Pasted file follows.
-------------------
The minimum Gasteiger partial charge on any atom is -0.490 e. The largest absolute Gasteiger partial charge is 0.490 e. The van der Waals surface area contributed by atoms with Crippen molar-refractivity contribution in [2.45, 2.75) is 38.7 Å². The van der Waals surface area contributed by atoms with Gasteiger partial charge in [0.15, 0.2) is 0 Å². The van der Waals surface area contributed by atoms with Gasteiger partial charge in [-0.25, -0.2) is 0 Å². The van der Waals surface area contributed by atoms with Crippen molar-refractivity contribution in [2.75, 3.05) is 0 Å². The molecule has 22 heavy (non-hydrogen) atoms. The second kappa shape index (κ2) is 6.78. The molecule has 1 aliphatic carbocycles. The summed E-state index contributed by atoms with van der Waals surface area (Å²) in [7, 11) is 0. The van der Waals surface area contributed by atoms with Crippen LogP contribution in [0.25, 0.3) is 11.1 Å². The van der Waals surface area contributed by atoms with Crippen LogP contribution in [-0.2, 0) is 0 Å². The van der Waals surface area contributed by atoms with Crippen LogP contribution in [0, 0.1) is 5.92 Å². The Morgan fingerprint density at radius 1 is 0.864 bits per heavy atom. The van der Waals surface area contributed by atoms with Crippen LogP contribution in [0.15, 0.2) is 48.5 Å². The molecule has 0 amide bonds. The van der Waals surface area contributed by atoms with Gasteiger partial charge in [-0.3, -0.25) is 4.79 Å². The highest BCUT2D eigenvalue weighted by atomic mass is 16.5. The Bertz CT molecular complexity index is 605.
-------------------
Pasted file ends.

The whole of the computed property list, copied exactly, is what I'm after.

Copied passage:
The minimum Gasteiger partial charge on any atom is -0.490 e. The largest absolute Gasteiger partial charge is 0.490 e. The van der Waals surface area contributed by atoms with Crippen molar-refractivity contribution in [2.45, 2.75) is 38.7 Å². The van der Waals surface area contributed by atoms with Gasteiger partial charge in [0.15, 0.2) is 0 Å². The van der Waals surface area contributed by atoms with Gasteiger partial charge in [-0.25, -0.2) is 0 Å². The van der Waals surface area contributed by atoms with Crippen molar-refractivity contribution in [2.75, 3.05) is 0 Å². The molecule has 22 heavy (non-hydrogen) atoms. The second kappa shape index (κ2) is 6.78. The molecule has 1 aliphatic carbocycles. The summed E-state index contributed by atoms with van der Waals surface area (Å²) in [7, 11) is 0. The van der Waals surface area contributed by atoms with Crippen LogP contribution in [0.25, 0.3) is 11.1 Å². The van der Waals surface area contributed by atoms with Crippen LogP contribution in [-0.2, 0) is 0 Å². The van der Waals surface area contributed by atoms with Crippen LogP contribution in [0, 0.1) is 5.92 Å². The Morgan fingerprint density at radius 1 is 0.864 bits per heavy atom. The van der Waals surface area contributed by atoms with Crippen LogP contribution in [0.15, 0.2) is 48.5 Å². The molecule has 0 amide bonds. The van der Waals surface area contributed by atoms with Gasteiger partial charge in [-0.3, -0.25) is 4.79 Å². The highest BCUT2D eigenvalue weighted by atomic mass is 16.5. The Bertz CT molecular complexity index is 605.